For the past couple of years, our culminating PYP expedition (exhibition) has centred around passions. This year, with Studio Time or iTime already embedded, and learners exploring, not just their their passions and interests, but also how they might develop as learners and individuals through the process, it’s time to move beyond ourselves.
We start today’s team meeting with the first few minutes of the film 30,000 days and discuss what it makes us think and feel. Responses refer to the meaning of life, a sense of urgency, excitement and empowerment without guilt, a desire to take action and a feeling of hope.
Next, we consider what each of us does to contribute beyond ourselves. We break this down into contributions within the school community, the broader community and then globally, and the answers are both diverse and thoughtful.
- A sense of fun and silliness.
- Care for the wellbeing of others.
- Being a team player.
- Supporting students and teachers.
- Greeting people, not just walking by.
- Showing appreciation to service workers.
- Being kind to others.
- Writing to challenge and entertain.
- Volunteering with Pyjama Angels.
- Advocating for mental health.
- Reusing and recycling.
- Connecting with children in less advantaged settings in India.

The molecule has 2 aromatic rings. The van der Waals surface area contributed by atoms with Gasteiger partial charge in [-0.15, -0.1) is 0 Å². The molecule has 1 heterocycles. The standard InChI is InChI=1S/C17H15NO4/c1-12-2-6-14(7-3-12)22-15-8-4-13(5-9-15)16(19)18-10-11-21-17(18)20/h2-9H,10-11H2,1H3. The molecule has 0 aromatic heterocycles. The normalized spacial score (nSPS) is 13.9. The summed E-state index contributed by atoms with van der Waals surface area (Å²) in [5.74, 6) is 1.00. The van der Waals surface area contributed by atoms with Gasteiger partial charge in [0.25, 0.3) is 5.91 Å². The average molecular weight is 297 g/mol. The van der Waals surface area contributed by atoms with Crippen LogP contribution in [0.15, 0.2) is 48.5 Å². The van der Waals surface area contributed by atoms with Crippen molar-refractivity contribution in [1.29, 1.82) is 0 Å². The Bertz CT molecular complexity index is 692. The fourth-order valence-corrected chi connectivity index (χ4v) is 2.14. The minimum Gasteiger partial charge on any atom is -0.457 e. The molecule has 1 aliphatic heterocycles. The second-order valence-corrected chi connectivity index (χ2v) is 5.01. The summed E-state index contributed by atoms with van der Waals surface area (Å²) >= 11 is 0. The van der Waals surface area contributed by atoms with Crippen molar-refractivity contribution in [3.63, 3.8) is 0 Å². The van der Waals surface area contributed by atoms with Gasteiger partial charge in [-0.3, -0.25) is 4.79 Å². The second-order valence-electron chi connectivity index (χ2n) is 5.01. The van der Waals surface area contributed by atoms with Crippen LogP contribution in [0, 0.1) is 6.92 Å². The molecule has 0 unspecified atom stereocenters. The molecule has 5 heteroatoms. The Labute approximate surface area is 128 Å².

- Educating future leaders.
- Organising cultural events and fund raisers.
- Donating to causes that matter.
- Supporting a school in Africa.
We think this could be a powerful reflective question with which the children might engage, in relation to themselves, their families and other people they know.
With the trans-disciplinary theme of Sharing the Planet as a prompt, we brainstorm issues beyond ourselves and organise them, using the concentric circles of school, local and global communities.
It’s quickly apparent that the issues we raise connect to the Sustainable Development Goals, which will be one of the springboards for students to dive into their explorations and possibilities for action.
The children’s version of this brainstorm might look different, but the concentric circles always provide a valuable lens for seeing how ideas can transfer both inward and outward. What if we asked kids to come up with their own broad categories of goals, relevant both at school and beyond? What if we asked them to anticipate which might be achievable by 2020 or 2030? What if they began to imagine their own solutions?
Prior concerns about how to make this inquiry relevant, and ensure it is neither shallow nor too removed from the children’s reality, are laid to rest. The ‘split screen’ potential is evident! It’s an opportunity for our students to develop, not just as learners and inquirers, but as thoughtful, caring human beings, ready to take the first steps towards making their world a better place.
As educators, we are well placed to approach this as an inquiry for ourselves, as well as for our learners. (The provocation has been a success.)
It’s an opportunity for students and teachers alike to move beyond ourselves…